Are you having a hard time finding a Christmas gift for someone on your list? Are you looking for a book that is physically beautiful but also inspiring? Then, you should checkout some products from the Sacred Art Series by Bloomfield Books. There is a very practical Rosary Flip Book to use as a devotional aid and a stunningly beautiful version of The Holy Gospels of St. Luke and St. John. I have invited the editor of the series, William Bloomfield, to tell us more about the mission of the series and some of his products. I hope you enjoy the interview. (Use the code CATHVIEW by December 21 and get 15% off your Sacred Art Series Amazon purchase)
1) What is the Sacred Art Series?
The Sacred Art Series is a series of books I am publishing through my newly created family business, Bloomfield Books. In its most general sense, the series aims to help families grow in holiness. More particularly, the series uses sacred art to aid families in traditional Christian devotions such as the daily reading of Scripture and the family Rosary. The first book in the Sacred Art Series was the Rosary Flip Book, which was released last Fall. The second book, The Holy Gospels of St. Luke and St. John, was released on the Feast of St. Nicholas, December 6. Other books are currently being developed.
2) What inspired you to start the series?
A confluence of several things: First, My day job is as an assistant attorney general for the Michigan Attorney General. In this capacity, in the summer of 2013, I was assigned to the team of attorneys working to preserve the art collection of the Detroit Institute of Arts during the Detroit Bankruptcy. To my shame, I realized that I had not been to the DIA since I was a kid. Later in 2013, I rectified this and again toured the museum. I was thrilled to discover their beautiful medieval and Renaissance art, which includes pieces from Caravaggio, Bartolome Esteban Murillo, Gerard David, and even Fra Angelico.
Second, I had a conversation with my oldest niece, 8 and an avid reader, and I learned that she had already completed the Hobbit and the Narnia Chronicles and was already beginning The Lord of the Rings. This is all great; but I asked her whether she’d read the Gospels, and she had not. This got me thinking: is there a version of the Gospels that is suitable for a child? And as I began to look around, to my surprise, I realized that there was not.
Third, my wife and I received a set of old McGuffey readers from my wife’s parents. We began using these with my son and I soon realized that I liked the way the books were laid out. The early books in the set–for beginning readers–used larger print and often included pictures. Gradually, as the series continued–and presumably, as the young reader’s abilities developed–the books used smaller type and included more words per page. This seemed to be a winning formula.
Fourth, prayer. Not long before these discrete ideas began jostling around in my head, I attended an excellent Ignatian retreat with the religious order Miles Christi. My resolution from the retreat was a disciplined prayer life, which included regular recitation of the Rosary as I drove to and from work. One day, as I prayed, the idea formed: a book of the Gospels in a story-by-story format with large type and beautiful images of sacred art. And I was pretty sure that all that I needed was already in the public domain, and that I could self-publish using Createspace or some other print-on-demand publisher. Later, I determined to make the book truly beautiful by using a professional book printer.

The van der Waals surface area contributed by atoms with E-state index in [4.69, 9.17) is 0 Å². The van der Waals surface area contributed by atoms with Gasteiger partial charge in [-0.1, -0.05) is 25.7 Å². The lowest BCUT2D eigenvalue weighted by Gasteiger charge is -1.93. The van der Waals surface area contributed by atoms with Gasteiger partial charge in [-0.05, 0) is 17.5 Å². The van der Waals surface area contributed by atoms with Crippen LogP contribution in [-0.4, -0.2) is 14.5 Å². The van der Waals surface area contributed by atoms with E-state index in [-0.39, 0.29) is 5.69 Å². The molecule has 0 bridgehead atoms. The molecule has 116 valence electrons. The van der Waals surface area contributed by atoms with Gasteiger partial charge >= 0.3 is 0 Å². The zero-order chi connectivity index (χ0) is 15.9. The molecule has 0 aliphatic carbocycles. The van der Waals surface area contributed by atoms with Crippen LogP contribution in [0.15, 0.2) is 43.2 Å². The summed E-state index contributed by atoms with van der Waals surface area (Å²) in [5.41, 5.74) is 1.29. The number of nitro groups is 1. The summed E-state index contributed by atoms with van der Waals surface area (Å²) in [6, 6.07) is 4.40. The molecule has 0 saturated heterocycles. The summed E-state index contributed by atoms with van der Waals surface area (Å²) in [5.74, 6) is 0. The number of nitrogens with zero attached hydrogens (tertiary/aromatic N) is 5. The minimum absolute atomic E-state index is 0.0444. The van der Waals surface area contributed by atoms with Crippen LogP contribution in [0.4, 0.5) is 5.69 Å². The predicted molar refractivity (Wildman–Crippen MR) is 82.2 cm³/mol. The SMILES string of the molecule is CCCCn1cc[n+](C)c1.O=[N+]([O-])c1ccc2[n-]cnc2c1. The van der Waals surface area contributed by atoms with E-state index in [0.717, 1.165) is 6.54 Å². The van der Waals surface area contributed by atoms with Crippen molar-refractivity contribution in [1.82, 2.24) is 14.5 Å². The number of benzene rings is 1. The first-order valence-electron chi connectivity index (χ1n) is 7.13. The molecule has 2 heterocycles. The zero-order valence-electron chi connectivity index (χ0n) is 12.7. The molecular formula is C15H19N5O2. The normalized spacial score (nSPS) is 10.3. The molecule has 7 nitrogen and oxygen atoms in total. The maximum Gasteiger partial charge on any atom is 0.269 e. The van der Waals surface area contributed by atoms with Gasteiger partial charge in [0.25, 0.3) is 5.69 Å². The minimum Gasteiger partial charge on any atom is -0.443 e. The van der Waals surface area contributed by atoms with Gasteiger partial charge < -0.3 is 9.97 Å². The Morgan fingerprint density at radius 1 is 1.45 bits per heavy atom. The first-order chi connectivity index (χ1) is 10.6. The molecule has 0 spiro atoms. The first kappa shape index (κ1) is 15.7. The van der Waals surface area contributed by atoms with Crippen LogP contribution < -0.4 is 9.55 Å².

3) What type artwork do you use in your publications? Why?
I don’t claim to be an art historian or to have any real expertise in art, but I have always liked the beautiful churches and paintings and sculptures that I saw in Europe during my semester abroad. Beautiful art should be timeless and not subject to fads. And good art should appeal to all ages, both young and old; I’ve never really cared for the art in many children’s books, which too often strikes me as childish. The art of the High Middle Ages and of the Renaissance met my criteria. Another advantage of art from this period, is that it has long been in the public domain. So when I began looking for art to use, I began here. I already knew of some great artists, like Michelangelo, Raphael, Caravaggio, and Fra Angelico, and I soon discovered other greats, like Titian, Duccio, Giotto, and Murillo. And as I found more and more good art, I realized that from my own schooling I knew so little, and that the Sacred Art Series would be a way of remedying this for my own children and those of others.
4) What is the Rosary Flip Book? How has it changed the way you and your family pray the rosary?
After I had essentially completed the manuscript for The Holy Gospels of St. Luke and St. John, I happened to go to New York City for a conference for work. Since some of the art from my book was located at the Metropolitan Museum of Art, my wife and I made it a point to visit the museum, which I had never been to. I was in awe to discover Fra Angelico’s Crucifixion there, which I had not realized was at the Met. I also was delighted to discover a beautiful painting of the 15 Mysteries of the Rosary that had been created for a member of the Habsburg royal family. I had never seen anything like it. When I returned from the trip, I thought that the image could be used to create a devotional aid. And as my wife had given me a desktop calendar last year for Christmas, I thought this would make an excellent format.